By Lindsay Toler
By Chad Garrison
By Allison Babka
By Lindsay Toler
By Jake Rossen
By Lindsay Toler
By Kelsey McClure
By Lindsay Toler
Lisa Andris has just gone cold turkey, and she's suffering.
Her club, the Hi-Pointe Lounge, is no longer a Camel Club. "Oh God," she says despondently, "I always knew it would come to an end. Nothing like that lasts forever. I mean, six years."
It's almost as if there has been a death in the family. "I should put a black sheath around the building like they did at Capitol Records when George Harrison died," Andris laments. "I'm actually going to send them a card: 'Thanks for the memories.'"
Those memories are of a marketing program that provided Andris and more than 50 other area bars -- not to mention many hundreds across the United States -- with free Camel products and an annual stipend she spent to bring big-name music acts to the club.
The Camel Club program, a mainstay of nightlife nationwide since 1997, was laid to rest on April 2, the most prominent casualty of parent company R.J. Reynolds' shuttering of its Lifestyle Media Group, which managed all of the tobacco giant's promotional field-marketing activities. Gone is the avalanche of accoutrements Camel had provided to bars and smokers.
The clubs, to put it mildly, are jonesin'.
Camel Clubs were part of a vast campaign to reposition the cigarette in the minds of smokers. Before the program's kickoff, the brand was decidedly unhip. "The goal was to reposition Camel, to create brand awareness, because Camel at the time was perceived as Grandpa's cigarette," asserts an industry insider who declined to be identified in print. "They basically threw a bunch of money at totally gutting the image of Camel as far as how it's perceived."
And they did it in a big way. With an annual national budget of more than $10 million, Camel injected itself into every aspect of the smoking experience in bars, emblazoning all available surfaces with the brand's logo. Napkins, matches and ashtrays, once blank, now bore the Camel mark -- and were provided free of charge to participating businesses. In exchange, the bars agreed to sell only Camel smokes delivered by field reps. Vending machines, on the wane as a result of stiff laws prohibiting sales of tobacco to minors, were pulled; in their place sprouted behind-the-bar kiosks that stocked Camel products only.
This was a problem among brand loyalists in the beginning, says Andris, whose bar was one of the first to sign up with Camel. But not for long. "People got used to that real quick," she says. "At first it seemed like a real deterrent, but it wasn't. If somebody feels that strongly about it, they just walk across the street to buy a pack. It was well worth all the free goodies you got." Andris estimates that the free supplies added up to $6,000 to $7,000 annually.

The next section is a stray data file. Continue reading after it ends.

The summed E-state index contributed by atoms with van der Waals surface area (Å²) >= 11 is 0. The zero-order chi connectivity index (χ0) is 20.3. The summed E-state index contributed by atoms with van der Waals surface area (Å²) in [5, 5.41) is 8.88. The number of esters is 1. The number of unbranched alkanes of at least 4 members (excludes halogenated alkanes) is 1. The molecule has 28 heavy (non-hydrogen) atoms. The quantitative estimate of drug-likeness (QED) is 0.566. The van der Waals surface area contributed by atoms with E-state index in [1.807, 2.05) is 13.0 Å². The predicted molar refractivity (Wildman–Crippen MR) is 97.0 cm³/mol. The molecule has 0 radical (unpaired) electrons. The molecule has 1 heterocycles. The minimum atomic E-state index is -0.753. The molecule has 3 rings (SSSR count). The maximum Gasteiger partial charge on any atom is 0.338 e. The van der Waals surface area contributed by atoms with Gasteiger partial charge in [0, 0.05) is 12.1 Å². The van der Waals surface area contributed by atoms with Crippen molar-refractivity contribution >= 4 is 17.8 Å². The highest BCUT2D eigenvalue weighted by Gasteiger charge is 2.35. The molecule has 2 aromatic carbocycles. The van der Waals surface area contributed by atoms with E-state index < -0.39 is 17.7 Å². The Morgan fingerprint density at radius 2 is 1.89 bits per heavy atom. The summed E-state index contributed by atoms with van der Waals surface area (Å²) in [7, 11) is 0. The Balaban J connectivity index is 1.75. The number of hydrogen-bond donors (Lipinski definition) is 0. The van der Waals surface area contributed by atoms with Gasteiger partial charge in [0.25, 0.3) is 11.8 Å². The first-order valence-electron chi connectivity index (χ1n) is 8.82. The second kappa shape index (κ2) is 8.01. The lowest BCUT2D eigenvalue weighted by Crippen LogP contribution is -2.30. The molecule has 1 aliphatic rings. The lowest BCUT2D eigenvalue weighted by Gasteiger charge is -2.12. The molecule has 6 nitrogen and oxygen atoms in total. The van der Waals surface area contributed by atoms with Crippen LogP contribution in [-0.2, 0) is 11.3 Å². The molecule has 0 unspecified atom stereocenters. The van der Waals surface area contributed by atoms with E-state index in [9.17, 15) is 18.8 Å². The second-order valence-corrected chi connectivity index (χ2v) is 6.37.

"I'm going to have to do a cost analysis to figure all this out," chimes in Tom Gray, co-owner of the nightclub Velvet. He never had to before, he adds, because it was all free.
Cost analysis isn't the half of it. Explains Bob Krekeler, CEO of Mound City Industries Inc., one of the city's largest cigarette distributors: "The promotional companies would buy from someone like ourselves, and then they had their own people who would go out to these bars and make sure they got the product. The problem is that most of the bars are not large enough to get a direct shipment from a wholesaler."
Krekeler figures bar owners may now have to resort to either buying their smokes retail and reselling them (which is illegal) or picking them up at a wholesale warehouse.
"We'll be at liberty to buy any kind of cigarettes we want from any place we want, but that's more hassle for me -- an extra thing that I have to do every week now," Andris says. "Before, I'd get on the phone with Camel, order my cigarettes, and they'd bring them in."
They'd also deliver cash. The biggest perk of being a Camel Club was the money Camel simply gave to venues, the lion's share of which was spent to book and promote music acts that would otherwise have been too high-priced for the clubs. Last year, with part of the $9,000 she got from Camel, Andris funded the Hi-Pointe's annual Beatle Bob Birthday Bash. Previous funding also went to a Los Straitjackets/Big Sandy and His Fly-Right Boys double bill. With his allotment, Tom Gray booked big-name DJs Seb Fontaine, Tall Paul and Bad Boy Bill at Velvet. The Way Out Club brought in rockabilly legend Hasil Adkins. Camel funded 80 percent of the twice-yearly Washington Avenue Beat Festival, a brouhaha that brings top national and local electronic acts to a half-dozen clubs downtown.
Tom White, manager of the Complex, a gay dance club on Chouteau, says his club received $12,500 from Camel last year. "We had some really great talent throughout the years due to them. I would say thanks to the community for being there, through the Camel money. And I would lose my ass on every event, but since it was Camel's money, it wouldn't matter." White says he brought in, among others, singers Taylor Dayne, Ultra Nat and Sonique. For the Complex, he says, "it was five great years."